ReviewIn the previous section, we have implemented the Java classes and organized them accordingly: domain, repository, service, and controller. In this section, we will create the necessary configuration files, which are mainly XML files, and discuss them thoroughly.
Table of ContentsPart 1: Introduction and Functional Specs
Part 2: Java classes
Part 3: XML configuration
Part 4: HTML Files
Part 5: Running the Application
ConfigurationThere are two important configuration files required to secure our application with Spring Security:
- spring-security.xml (arbitrary name)
spring-security.xmlThis contains the core Spring Security configuration.
Let's examine further the contents of this file:
the http tag
the second http tag
This contains the core security rules of our application. In previous versions of Spring Security, you're only allowed to have one http element.
- auto-config is a shorthand for the following (see more):
- use-expressions allows us to use SPEL (Spring EL expressions) support (see more)
Here we declare URL patterns to be protected. Notice the use of SPEL hasRole and permitAll (see more)
This declares our login settings:
- login-page: the URL path of our login page
- authentication-failure-url: the URL where a user will be redirected after a failed login
- default-target-url: the URL where a user will be redirected after a successful login
This declares the URL where a user will be redirected after a denied access.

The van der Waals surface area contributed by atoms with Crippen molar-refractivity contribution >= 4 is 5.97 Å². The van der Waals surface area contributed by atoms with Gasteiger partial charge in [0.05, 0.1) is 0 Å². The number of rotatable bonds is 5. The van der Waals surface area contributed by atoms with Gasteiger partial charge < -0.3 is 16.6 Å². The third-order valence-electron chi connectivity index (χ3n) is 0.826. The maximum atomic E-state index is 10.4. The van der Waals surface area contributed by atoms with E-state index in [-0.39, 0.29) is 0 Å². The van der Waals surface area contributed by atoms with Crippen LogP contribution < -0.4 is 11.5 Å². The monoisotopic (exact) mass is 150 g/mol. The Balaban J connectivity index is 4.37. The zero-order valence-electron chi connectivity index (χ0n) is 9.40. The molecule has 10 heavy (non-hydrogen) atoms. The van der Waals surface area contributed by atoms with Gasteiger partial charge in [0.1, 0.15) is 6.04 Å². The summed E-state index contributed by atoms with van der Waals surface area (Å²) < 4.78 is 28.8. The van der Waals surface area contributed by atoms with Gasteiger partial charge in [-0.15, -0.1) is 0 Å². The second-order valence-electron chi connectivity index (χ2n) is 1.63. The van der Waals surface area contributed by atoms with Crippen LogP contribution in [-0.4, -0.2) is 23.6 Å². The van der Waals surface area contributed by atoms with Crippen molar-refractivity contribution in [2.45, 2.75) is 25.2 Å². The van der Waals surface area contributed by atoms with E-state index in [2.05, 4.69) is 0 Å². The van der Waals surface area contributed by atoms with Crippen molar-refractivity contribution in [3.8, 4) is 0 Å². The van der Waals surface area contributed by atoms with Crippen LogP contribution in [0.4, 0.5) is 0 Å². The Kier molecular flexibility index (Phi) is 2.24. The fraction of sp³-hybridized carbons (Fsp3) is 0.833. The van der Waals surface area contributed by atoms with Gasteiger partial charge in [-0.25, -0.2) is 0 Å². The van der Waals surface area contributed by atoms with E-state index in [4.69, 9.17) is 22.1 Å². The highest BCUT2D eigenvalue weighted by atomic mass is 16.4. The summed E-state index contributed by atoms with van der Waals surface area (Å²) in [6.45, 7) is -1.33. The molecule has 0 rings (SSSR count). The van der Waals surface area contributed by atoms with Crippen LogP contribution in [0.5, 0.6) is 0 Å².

This is similar with the login element.
- logout-success-url: the URL where a user will be redirected after a successful logout
- logout-url: the URL path of our logout page
- authentication-manager: registers an AuthenticationManager that provides authentication services (see more)
- authentication-provider: this is a shorthand for configuring a DaoAuthenticationProvider which loads user information from a UserDetailsService (see more)
- user-service-ref: this allows us to declare a custom UserDetailsService
- password-encoder: this allows us to declare various password encoders such as md5 and sha (see more)
web.xmlBesides the usual servlet declaration, the web.xml is where you declare the Spring Security filter and name of configuration file to read from.
To enable Spring Security, follow these guidelines:
- Add a DelegatingFilterProxy
- Add a springSecurityFilterChain mapping
- Add a contextConfigLocation You must declare your applicationContext.xml and spring-security.xml here
Here's our complete web.xml file:
DatasourceSince we're using JPA and Spring Data JPA to simplify data access, we must also declare the corresponding configuration files. Please read the inline comments for more info.
This contains all datasource-related configuration.
NextIn the next section, we will turn our attention towards the view layer which mainly consists of JSP files. Click here to proceed.
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